Beer in the Toad
By Alastair Bland
F or a British pub in Santa Rosa and the Englishman who operates it, Sonoma County is a long way from home. However, the cask-conditioned beers at the Toad in the Hole Pub are meant to take drinkers back to the old days when beer was brewed onsite, transferred to barrels and served at cellar temperature—and that, says the Toad's owner Paul Stokeld, is the authentic taste of England.
"When people say English beer tastes warm and flat, that's what a cask-conditioned beer is," Stokeld explains. "It sounds bad, but it's the way they used to do it, and the beer is actually so much better."
Bottled beer is "conditioned" with a small dose of sugar in each bottle before the cap goes on. Secondary fermentation begins, resulting in carbon dioxide production and bubbles. Beer in kegs, meanwhile, is not conditioned at all, but rather pumped with carbon dioxide during each pour, again resulting in bubbles.
Cask-conditioned beer is drawn, without filtering, from the primary fermenter into the cask, which is then transported to beer's final destination—say, a pub. While secondary fermentation proceeds, the cask is opened at room temperature and the beer poured, a process that involves a large hand pump and the movement of air, not CO2, through the system, called a "beer engine." Oxidation begins immediately with the first pour, but most establishments with a loyal beer-loving clientele will empty a cask before the beer goes too far south.
In fact, cask-conditioned beer is considered by many critics to be far superior to other forms. The beer is fuller and richer and thick with aromatic particulates and hop matter.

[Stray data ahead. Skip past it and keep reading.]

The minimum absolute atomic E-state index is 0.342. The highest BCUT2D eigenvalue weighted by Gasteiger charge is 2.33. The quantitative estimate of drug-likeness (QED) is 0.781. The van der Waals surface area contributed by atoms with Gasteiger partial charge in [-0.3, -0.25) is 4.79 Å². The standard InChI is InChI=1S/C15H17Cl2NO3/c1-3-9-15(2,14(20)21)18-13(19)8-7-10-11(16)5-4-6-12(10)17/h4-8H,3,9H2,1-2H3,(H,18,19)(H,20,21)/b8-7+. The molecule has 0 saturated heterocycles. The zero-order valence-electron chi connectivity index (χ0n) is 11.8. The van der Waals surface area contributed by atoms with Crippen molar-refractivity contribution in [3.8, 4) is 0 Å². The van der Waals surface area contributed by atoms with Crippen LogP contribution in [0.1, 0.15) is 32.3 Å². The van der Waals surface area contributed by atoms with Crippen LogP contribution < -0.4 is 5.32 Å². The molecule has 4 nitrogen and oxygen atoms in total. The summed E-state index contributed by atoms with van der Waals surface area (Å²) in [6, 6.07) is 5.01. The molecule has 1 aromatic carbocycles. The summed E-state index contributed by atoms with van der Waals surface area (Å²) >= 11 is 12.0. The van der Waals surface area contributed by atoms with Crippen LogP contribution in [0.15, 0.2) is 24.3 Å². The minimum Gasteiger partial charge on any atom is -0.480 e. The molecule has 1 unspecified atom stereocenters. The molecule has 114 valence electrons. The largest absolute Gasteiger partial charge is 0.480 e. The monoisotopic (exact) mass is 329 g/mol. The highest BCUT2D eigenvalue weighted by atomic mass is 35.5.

"It's like being in the brewery and having the beer straight out of the tank," says Tony Magee, president of Lagunitas Brewing Company, whose Maximus double IPA is regularly served from a cask at the Toad in the Hole. "It's beer that's still in its adolescence. All the flavors are softer. The malt is silky and creamy. You don't have all that carbon dioxide, and the beer is much less gassy."
The Toad is now pairing its cask-conditioned ales to a Sunday prix fixe menu of roast beef, Yorkshire pudding and other British staples. The pub features just one beer engine, so the cask-conditioned brews rotate one at a time. Check with the pub to see what North Bay brew is pouring, and savor the flavor of beer from the barrel.
Toad in the Hole Pub, 116 Fifth St., Santa Rosa. Open Monday–Tuesday at 4pm; Wednesday–Sunday at 11am. 707.544.TOAD (8623).
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